Jonathan Fryer

Writer, Lecturer, Broadcaster and Liberal Democrat Politician

Clive McCartney at Catto Gallery

Posted by jonathanfryer on Thursday, 12th May, 2011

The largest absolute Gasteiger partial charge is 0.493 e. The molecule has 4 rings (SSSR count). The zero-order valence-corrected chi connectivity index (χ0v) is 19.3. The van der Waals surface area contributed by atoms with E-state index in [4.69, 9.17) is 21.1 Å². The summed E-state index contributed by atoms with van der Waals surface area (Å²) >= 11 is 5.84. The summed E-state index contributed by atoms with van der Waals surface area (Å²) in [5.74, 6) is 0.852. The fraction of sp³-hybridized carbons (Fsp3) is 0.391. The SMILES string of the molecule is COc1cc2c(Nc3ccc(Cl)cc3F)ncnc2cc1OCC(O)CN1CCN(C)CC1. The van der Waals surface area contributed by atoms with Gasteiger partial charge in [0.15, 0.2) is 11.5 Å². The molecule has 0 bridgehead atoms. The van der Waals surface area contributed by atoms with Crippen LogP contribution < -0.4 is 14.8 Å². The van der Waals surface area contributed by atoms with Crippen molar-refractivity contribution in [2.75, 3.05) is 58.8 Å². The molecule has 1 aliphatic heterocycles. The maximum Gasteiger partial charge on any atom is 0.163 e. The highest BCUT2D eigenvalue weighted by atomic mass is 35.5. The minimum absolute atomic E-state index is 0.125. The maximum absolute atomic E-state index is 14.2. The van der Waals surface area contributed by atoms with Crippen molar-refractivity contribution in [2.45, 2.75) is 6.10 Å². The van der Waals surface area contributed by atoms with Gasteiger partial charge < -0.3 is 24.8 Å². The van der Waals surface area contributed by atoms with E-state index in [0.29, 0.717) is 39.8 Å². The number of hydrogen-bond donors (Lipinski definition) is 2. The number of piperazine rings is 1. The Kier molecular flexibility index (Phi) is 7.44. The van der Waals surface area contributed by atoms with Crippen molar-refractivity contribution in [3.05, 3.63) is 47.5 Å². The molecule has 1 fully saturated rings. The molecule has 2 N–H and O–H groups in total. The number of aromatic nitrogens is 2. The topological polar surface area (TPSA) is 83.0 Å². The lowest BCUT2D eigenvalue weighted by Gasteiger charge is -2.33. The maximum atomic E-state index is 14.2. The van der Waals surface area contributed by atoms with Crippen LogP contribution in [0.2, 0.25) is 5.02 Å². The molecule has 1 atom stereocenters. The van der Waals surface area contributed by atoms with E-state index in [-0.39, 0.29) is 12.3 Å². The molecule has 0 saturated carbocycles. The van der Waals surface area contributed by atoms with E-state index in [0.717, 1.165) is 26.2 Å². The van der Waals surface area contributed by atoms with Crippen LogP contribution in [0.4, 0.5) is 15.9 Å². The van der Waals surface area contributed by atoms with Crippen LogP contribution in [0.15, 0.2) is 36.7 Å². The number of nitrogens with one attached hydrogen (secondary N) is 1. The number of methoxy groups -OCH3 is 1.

‘Before a picture becomes a view of something — a table and chair — it is an abstract assemblage of lines, tones, shapes and colours,’ the artist Clive McCartney writes in the catalogue to his new exhibition, which opened at Catto Gallery in Hampstead this evening. ‘That tension between depicting something real and the abstract language used to construct the picture is what really interests me.’ Sometimes the words of  painters about their own works leave me baffled, but in this case I could see exactly what he means. Many of McCartney’s subjects are familiar places: the banks of the Ganges at Varanasi, the Place des Vosges in Paris, the Ponte Vecchio in Florence. But the play of light gives new insights over often empty spaces; even when there are people in view, their faces are blurred, anonymous. Two of the most striking paintings are of the Turbine Hall at Tate Modern in London and Grand Central Station in New York — the artist as observer, invisible to those below, with a very particular take on things.



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